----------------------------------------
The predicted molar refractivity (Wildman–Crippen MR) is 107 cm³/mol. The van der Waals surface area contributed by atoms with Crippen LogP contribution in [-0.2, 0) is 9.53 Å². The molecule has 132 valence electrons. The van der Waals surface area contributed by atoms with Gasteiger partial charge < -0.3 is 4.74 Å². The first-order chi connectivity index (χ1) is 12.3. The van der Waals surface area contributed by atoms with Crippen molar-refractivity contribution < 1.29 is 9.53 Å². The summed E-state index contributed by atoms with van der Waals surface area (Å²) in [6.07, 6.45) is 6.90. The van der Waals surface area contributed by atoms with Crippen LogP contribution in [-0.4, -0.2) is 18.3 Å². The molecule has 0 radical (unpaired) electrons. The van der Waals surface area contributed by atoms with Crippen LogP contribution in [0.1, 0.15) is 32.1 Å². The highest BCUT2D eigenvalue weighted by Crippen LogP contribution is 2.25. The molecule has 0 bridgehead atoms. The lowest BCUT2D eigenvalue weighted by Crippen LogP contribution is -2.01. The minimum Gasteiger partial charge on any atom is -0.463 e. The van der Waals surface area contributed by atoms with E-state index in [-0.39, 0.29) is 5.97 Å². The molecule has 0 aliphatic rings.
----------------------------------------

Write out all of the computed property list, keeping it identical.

The predicted molar refractivity (Wildman–Crippen MR) is 107 cm³/mol. The van der Waals surface area contributed by atoms with Crippen LogP contribution in [-0.2, 0) is 9.53 Å². The molecule has 132 valence electrons. The van der Waals surface area contributed by atoms with Gasteiger partial charge < -0.3 is 4.74 Å². The first-order chi connectivity index (χ1) is 12.3. The van der Waals surface area contributed by atoms with Crippen molar-refractivity contribution < 1.29 is 9.53 Å². The summed E-state index contributed by atoms with van der Waals surface area (Å²) in [6.07, 6.45) is 6.90. The van der Waals surface area contributed by atoms with Crippen LogP contribution in [-0.4, -0.2) is 18.3 Å². The molecule has 0 radical (unpaired) electrons. The van der Waals surface area contributed by atoms with Crippen LogP contribution in [0.1, 0.15) is 32.1 Å². The highest BCUT2D eigenvalue weighted by Crippen LogP contribution is 2.25. The molecule has 0 bridgehead atoms. The lowest BCUT2D eigenvalue weighted by Crippen LogP contribution is -2.01. The minimum Gasteiger partial charge on any atom is -0.463 e. The van der Waals surface area contributed by atoms with E-state index in [-0.39, 0.29) is 5.97 Å². The molecule has 0 aliphatic rings.